Frankly, I'm surprised a casual comment on G+ is getting any traction whatsoever on HN.
If it is taking a while to fire, better to solve that problem than piss around with a half built page in my experience. I experimented at one point with js enhancing controls just after they were declared, it's honestly not worth the effort. He'll learn.
This smacks of the bootstrap semi-colon nonsense, we all tried semi-colonless once, it ends up a nightmare, but some mistakes the next generation need to figure out themselves.
Seconded. This can cause far more bugs and timing problems than it's worth. Find out what's taking so long to fire, and fix (or defer) that.
I'll take sane, library-agnostic script without event listeners for $500, Alex.
You should take a queue from Flickr. I took a look at how they handled this, and I think it's one the best I have seen so far.
The method there could actually be a small amount of code, and wouldn't require that you load jQuery before queuing events.
Use the source, Luke!
I guess the assumption here is that your script tags are placed at the end of the document - because if your scripts are placed in the <head> and they try to do things like getElementById (which does not "rely on CSS") before the DOM has been parsed, you'll definitely get an error.
The post is referring back to the old jquery advice of "put everything in $(document).ready".
This implementation naturally needed polling of the DOM, but YUI's always been pretty smart about clubbing polling events together, and not doing too much at the same time.
Combined with the fact that you only need to load the YUI bootstrap code up front and let everything else load asynchronously, this can significantly reduce download time.
Twitter is just going through a complete re-arch of their front end to stop loading via XHR and says they're getting a 5x speed improvement
I'm not sure about ready vs load, but that would make sense.
As for downloading CSS -- it won't prevent your JS from executing, but it'll block page rendering until all the stylesheets have been downloaded and parsed.
DOMContentLoaded, in all important browsers, does block to wait for CSS.
Manipulating the DOM before this event both increases the chance to make changes before first-paint (decreases "jigger" on page load) and gives you the chance to request more resources earlier.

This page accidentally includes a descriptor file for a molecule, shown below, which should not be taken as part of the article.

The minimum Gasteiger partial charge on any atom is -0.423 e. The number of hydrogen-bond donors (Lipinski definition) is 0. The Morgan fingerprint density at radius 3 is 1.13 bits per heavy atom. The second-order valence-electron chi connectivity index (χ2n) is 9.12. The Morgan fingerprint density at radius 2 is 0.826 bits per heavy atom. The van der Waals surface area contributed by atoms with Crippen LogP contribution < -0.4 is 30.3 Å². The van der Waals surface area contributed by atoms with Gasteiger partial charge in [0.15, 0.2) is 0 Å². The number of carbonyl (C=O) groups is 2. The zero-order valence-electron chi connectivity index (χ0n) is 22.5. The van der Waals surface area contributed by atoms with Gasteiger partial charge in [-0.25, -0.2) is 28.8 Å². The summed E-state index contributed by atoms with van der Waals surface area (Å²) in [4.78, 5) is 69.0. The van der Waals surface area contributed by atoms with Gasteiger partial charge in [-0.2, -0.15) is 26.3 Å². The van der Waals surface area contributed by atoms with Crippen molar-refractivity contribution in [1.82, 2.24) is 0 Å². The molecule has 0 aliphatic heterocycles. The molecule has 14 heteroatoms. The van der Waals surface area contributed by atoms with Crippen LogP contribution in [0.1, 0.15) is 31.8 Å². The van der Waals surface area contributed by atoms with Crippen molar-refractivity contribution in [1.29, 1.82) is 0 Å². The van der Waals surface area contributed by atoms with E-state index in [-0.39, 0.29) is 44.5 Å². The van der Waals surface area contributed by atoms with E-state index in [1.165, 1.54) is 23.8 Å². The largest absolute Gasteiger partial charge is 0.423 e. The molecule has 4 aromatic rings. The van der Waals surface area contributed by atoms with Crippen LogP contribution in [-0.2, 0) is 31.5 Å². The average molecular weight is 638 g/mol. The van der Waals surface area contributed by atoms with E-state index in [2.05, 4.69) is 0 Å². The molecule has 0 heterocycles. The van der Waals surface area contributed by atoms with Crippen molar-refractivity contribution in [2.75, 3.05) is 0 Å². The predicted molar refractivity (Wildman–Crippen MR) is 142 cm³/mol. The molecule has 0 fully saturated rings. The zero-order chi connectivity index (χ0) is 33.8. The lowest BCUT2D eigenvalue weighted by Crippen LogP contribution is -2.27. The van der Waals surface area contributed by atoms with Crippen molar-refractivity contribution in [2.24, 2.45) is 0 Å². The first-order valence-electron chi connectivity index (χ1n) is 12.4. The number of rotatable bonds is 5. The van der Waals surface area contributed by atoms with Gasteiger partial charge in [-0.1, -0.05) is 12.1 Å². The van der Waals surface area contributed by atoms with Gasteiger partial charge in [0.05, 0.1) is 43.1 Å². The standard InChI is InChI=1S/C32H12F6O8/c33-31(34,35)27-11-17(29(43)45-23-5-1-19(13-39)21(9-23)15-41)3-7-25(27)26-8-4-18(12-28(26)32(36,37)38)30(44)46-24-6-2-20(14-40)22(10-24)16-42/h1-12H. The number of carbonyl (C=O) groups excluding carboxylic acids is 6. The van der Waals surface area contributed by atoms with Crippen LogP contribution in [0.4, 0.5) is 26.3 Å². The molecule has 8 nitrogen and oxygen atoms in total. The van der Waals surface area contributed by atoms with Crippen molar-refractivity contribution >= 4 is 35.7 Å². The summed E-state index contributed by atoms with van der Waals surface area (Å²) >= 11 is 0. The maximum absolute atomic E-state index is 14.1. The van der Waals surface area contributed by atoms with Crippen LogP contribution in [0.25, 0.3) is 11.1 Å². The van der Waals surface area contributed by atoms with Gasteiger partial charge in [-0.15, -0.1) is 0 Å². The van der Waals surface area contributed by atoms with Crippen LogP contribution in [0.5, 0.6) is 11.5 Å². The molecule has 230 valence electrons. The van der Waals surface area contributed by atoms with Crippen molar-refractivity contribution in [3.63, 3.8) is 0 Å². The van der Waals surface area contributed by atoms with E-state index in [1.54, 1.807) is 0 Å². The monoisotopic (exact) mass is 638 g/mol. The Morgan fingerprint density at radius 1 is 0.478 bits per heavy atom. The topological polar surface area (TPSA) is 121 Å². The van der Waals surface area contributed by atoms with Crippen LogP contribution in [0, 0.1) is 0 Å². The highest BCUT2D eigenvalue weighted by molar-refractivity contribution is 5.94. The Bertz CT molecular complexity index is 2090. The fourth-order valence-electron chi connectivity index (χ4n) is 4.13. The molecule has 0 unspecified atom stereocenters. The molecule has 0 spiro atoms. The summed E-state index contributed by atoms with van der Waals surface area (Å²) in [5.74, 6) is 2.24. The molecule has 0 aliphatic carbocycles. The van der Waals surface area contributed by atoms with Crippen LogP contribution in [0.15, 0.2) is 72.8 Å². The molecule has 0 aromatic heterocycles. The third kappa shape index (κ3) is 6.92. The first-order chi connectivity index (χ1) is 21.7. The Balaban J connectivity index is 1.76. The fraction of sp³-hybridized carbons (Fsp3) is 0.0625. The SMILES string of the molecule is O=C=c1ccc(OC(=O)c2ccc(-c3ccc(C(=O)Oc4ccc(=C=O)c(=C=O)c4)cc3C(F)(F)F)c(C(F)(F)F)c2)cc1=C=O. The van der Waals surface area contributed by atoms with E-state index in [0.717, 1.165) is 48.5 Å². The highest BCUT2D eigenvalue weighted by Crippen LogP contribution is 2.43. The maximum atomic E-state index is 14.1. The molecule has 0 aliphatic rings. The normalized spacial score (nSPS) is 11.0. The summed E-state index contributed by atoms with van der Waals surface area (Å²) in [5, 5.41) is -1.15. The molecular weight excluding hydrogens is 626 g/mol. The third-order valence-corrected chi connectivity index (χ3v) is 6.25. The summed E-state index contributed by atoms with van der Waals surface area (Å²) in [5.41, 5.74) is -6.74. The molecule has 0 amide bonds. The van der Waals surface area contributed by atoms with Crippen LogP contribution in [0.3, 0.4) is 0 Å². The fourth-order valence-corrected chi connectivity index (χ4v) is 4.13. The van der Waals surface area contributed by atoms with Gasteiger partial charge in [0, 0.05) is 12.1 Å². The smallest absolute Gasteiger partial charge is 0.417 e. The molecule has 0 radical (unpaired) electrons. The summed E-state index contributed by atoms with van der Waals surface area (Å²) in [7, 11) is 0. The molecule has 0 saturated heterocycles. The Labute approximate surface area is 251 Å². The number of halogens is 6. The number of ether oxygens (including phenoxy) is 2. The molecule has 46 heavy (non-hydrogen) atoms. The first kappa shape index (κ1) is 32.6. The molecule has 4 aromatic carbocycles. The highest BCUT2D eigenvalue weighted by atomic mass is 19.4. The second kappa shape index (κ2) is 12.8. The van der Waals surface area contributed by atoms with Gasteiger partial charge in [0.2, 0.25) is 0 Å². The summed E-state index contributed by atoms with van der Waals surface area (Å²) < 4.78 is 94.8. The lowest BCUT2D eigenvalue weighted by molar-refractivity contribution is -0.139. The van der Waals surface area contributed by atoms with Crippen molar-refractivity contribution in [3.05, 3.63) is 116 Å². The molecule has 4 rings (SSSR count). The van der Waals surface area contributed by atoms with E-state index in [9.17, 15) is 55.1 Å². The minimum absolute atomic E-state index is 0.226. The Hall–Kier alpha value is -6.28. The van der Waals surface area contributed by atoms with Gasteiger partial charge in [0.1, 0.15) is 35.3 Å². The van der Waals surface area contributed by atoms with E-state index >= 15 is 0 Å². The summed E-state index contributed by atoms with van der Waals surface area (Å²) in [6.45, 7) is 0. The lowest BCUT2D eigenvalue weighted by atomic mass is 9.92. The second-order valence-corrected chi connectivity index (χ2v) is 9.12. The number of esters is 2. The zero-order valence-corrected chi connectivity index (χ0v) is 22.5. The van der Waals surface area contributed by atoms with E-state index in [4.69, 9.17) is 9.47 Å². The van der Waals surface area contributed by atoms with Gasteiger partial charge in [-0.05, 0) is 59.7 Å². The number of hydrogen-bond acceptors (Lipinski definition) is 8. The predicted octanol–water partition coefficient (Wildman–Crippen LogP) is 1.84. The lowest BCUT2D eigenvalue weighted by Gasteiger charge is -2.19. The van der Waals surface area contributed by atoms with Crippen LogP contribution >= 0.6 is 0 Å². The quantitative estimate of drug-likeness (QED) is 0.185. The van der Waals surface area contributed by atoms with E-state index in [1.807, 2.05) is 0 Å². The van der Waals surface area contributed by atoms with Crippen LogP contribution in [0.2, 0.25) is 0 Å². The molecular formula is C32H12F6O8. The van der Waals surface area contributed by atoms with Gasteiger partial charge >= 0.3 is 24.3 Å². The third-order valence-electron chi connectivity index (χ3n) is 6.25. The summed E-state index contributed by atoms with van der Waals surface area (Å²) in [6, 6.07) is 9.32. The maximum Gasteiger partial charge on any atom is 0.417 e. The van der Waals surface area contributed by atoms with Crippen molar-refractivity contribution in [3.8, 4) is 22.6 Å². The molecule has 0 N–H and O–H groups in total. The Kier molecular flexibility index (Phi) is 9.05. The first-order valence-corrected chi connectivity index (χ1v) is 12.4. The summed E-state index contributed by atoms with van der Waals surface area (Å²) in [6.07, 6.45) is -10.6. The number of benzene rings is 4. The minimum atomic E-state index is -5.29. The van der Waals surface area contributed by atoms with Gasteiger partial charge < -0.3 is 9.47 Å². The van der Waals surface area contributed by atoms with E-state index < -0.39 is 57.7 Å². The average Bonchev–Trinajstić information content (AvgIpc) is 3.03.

I guess I never really noticed this because my scripts are always included so much later in the document than my CSS.
It most surely will, in at least Gecko and WebKit. Too many pages have JS that depends on all preceding stylesheets having been loaded.
We've linked page load times directly to lower sales funnel drop outs, I would warn against this for some people, as you will be blocking/delaying rendering of the DOM for code that is ultimately not impacting the UI
I have an improvement suggestion. If the client supplies their own condition, like in your example waiting for a specific element to be loaded, what about (optionally) disabling the check once onload happens?
As it is, a rogue condition check could run indefinitely.
I envisioned using it both for on-ready and for processes that might occur after page load. Sometimes widgets don't have callbacks, or for a long running template being shoved into the dom or some other such situation.
I could add a fourth (optional) boolean parameter -- stopOnReady; false ends on pageLoad, true on pageReady, and null stops on condition === true.
As to a long running check; 1.) the reason I use interval, as opposed to timeout, is that if the number of client events get heavy it will delay invoking the condition function . 2.) a getElementById is native and trivial (in other words -- just don't do anything crazy in the condition function).
Or, using jQuery, you could probably define a custom event on the <body>, that you trigger manually from the bottom of your <body>, and have your scripts in the <head> listen for that event. I've never actually tried this, though.